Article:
Study

Effects of seasonal flooding and grazing on the vegetation of former ricefields in the Rhône delta (southern France)

  • Published source details Mesléard F., Lepart J., Grillas P. & Mauchamp A. (1999) Effects of seasonal flooding and grazing on the vegetation of former ricefields in the Rhône delta (southern France). Plant Ecology (formerly Vegetatio 1948-1996), 145, 101-114.

Actions

This study is summarised as evidence for the following.

Action Category

Use grazing to maintain or restore disturbance: brackish/salt marshes

Action Link
Marsh and Swamp Conservation

Actively manage water level: brackish/salt marshes

Action Link
Marsh and Swamp Conservation

Exclude or remove livestock from historically grazed brackish/salt marshes

Action Link
Marsh and Swamp Conservation
  1. Use grazing to maintain or restore disturbance: brackish/salt marshes

    A replicated, paired, controlled, before-and-after study in 1989–1994 of eighteen brackish marshes in southern France (Mesléard et al. 1999) reported that the effects of continued grazing on plant community composition, abundance and species richness depended on the flooding regime. Unless specified, statistical significance was not assessed. Under all three flooding regimes, the overall plant community composition in grazed and ungrazed plots diverged over five years. However, the speed and direction of the changes depended on the flooding regime (data reported as graphical analyses). For example, under two artificial flooding regimes, grazing significantly reduced the final cover of sea club rush Bolboschoenus maritimus (grazed: 11–12%; ungrazed: 31–33%) and common reed Phragmites australis (grazed: <1%; ungrazed: 12–16%). Other species showed mixed responses to grazing depending on the season of artificial flooding (see original paper). After five years, total plant species richness was lower in grazed fields under artificial flooding regimes (grazed: 4 species/0.25 m2; ungrazed: 5–6 species/0.25 m2) but higher in grazed fields under an unmanaged flooding regime (grazed: 7 species/0.25 m2; ungrazed: 5 species/0.25 m2). Methods: The study used two sets of nine inland brackish marshes (former rice fields, but grazed since 1976 when cultivation stopped). In November 1989, one set was fenced to exclude livestock. The other set remained grazed (approximately 2 cattle and 1 horse/ha, April–November). Three of the nine 1-ha marshes within each set received each flooding regime: artificial winter flooding, artificial summer flooding, or year-round unmanaged flooding. Vegetation was surveyed every six months from early November 1989 to early November 1994 (nine 0.5 x 0.5 m quadrats/field/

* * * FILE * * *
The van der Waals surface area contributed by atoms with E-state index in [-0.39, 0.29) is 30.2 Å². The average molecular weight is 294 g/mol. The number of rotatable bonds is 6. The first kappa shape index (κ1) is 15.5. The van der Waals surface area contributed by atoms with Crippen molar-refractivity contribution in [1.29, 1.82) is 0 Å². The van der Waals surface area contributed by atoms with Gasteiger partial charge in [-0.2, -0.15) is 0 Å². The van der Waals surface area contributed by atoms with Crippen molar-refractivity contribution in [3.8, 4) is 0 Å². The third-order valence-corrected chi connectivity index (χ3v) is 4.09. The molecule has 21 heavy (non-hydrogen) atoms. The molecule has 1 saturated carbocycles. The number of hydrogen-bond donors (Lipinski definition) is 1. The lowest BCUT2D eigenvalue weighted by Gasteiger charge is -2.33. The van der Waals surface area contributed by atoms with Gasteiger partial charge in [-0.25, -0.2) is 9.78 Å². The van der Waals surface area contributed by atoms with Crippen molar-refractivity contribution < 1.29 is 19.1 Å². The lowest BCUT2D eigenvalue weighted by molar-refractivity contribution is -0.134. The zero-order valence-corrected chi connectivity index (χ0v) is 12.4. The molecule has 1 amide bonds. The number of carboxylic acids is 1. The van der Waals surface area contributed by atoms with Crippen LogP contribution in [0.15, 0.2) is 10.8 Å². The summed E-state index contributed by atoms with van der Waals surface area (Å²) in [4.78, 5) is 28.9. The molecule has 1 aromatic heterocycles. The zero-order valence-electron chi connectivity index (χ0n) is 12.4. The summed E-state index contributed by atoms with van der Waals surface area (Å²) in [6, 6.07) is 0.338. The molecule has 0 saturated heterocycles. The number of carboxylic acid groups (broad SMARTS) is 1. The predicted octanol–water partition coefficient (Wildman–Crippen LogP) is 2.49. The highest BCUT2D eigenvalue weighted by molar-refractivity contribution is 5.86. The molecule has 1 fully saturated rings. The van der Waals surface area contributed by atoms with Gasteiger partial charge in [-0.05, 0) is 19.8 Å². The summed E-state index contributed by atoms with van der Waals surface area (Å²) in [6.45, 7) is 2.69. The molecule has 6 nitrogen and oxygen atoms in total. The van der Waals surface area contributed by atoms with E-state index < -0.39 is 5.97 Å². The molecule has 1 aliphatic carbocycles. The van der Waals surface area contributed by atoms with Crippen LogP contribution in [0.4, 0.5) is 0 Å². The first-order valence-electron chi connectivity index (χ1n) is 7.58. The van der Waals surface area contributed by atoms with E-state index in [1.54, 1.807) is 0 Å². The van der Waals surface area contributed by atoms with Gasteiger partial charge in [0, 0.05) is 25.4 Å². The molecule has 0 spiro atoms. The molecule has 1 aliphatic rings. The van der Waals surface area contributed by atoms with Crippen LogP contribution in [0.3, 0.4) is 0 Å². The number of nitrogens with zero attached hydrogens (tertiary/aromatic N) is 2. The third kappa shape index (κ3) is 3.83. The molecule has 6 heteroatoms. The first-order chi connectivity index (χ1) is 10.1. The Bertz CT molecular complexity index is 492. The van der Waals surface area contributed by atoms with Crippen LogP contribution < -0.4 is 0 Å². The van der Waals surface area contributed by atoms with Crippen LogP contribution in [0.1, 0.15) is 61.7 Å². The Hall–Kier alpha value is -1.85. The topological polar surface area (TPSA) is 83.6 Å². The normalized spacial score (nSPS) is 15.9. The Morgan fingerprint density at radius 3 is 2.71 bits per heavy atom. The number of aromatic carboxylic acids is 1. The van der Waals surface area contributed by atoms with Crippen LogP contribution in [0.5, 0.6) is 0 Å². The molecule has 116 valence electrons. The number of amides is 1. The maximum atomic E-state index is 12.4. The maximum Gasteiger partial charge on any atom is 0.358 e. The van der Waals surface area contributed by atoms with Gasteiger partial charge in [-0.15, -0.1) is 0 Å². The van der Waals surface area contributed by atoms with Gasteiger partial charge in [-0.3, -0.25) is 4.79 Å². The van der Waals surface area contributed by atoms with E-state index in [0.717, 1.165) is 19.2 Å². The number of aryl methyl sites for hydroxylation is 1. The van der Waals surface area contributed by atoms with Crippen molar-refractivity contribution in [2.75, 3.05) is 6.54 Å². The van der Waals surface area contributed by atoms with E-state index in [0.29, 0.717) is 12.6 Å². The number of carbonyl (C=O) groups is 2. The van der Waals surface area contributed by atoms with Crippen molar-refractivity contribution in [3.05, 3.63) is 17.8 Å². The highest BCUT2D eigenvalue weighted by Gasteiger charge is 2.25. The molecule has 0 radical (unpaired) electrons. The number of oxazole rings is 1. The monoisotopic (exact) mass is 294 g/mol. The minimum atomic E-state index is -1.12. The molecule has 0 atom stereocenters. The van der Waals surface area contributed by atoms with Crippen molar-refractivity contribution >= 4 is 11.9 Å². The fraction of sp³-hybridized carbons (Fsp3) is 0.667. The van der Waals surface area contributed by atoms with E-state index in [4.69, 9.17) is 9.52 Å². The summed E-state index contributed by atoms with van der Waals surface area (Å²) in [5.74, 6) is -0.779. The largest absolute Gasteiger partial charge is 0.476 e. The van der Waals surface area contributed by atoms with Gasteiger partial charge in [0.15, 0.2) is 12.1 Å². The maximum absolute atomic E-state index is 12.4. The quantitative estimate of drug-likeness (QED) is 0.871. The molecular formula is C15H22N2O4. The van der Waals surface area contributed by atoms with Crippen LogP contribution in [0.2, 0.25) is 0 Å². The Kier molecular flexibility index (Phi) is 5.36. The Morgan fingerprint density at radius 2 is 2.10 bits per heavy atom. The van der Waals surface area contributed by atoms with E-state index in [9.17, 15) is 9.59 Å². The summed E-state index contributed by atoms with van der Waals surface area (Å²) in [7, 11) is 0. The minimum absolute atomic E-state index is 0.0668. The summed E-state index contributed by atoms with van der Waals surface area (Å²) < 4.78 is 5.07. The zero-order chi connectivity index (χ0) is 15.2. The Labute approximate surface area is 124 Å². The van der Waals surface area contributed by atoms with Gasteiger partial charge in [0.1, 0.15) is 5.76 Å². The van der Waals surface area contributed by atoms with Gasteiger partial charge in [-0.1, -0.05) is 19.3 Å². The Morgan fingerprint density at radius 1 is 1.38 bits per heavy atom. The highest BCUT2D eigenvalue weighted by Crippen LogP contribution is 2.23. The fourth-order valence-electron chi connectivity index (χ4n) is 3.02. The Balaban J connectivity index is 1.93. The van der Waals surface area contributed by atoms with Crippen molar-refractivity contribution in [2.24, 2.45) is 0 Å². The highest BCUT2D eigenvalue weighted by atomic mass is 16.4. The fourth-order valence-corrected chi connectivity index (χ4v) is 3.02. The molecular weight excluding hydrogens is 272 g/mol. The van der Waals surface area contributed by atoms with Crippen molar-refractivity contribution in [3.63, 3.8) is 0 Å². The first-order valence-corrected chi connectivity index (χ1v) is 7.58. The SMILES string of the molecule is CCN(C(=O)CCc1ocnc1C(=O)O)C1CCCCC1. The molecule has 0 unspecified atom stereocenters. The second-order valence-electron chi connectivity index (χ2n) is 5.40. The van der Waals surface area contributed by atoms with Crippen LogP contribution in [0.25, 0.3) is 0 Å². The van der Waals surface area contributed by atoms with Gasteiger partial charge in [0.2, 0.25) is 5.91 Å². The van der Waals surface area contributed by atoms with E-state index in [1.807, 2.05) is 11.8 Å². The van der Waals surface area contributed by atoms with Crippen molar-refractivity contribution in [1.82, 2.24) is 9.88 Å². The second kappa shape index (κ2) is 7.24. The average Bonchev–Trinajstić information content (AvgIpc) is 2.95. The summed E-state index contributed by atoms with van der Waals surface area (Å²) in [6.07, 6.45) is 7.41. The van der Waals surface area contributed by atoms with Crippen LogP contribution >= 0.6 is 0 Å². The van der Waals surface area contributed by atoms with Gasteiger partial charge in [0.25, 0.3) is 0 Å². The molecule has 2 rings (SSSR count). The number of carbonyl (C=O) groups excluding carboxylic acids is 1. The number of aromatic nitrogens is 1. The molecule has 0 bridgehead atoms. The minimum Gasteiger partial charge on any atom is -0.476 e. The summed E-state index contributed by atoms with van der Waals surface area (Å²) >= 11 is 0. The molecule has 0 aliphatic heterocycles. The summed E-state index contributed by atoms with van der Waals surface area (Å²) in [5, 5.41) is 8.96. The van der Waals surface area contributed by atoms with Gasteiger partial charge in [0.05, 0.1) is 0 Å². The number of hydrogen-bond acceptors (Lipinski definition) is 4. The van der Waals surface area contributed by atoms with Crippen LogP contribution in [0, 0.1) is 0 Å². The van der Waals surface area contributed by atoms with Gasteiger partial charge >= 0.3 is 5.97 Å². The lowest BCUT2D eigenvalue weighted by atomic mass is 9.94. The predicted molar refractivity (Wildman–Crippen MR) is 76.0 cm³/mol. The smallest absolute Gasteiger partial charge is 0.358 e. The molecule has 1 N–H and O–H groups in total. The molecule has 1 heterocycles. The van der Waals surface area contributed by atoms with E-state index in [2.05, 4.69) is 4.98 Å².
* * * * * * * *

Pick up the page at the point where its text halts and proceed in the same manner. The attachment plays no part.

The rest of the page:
survey).

    (Summarised by: Nigel Taylor)

  2. Actively manage water level: brackish/salt marshes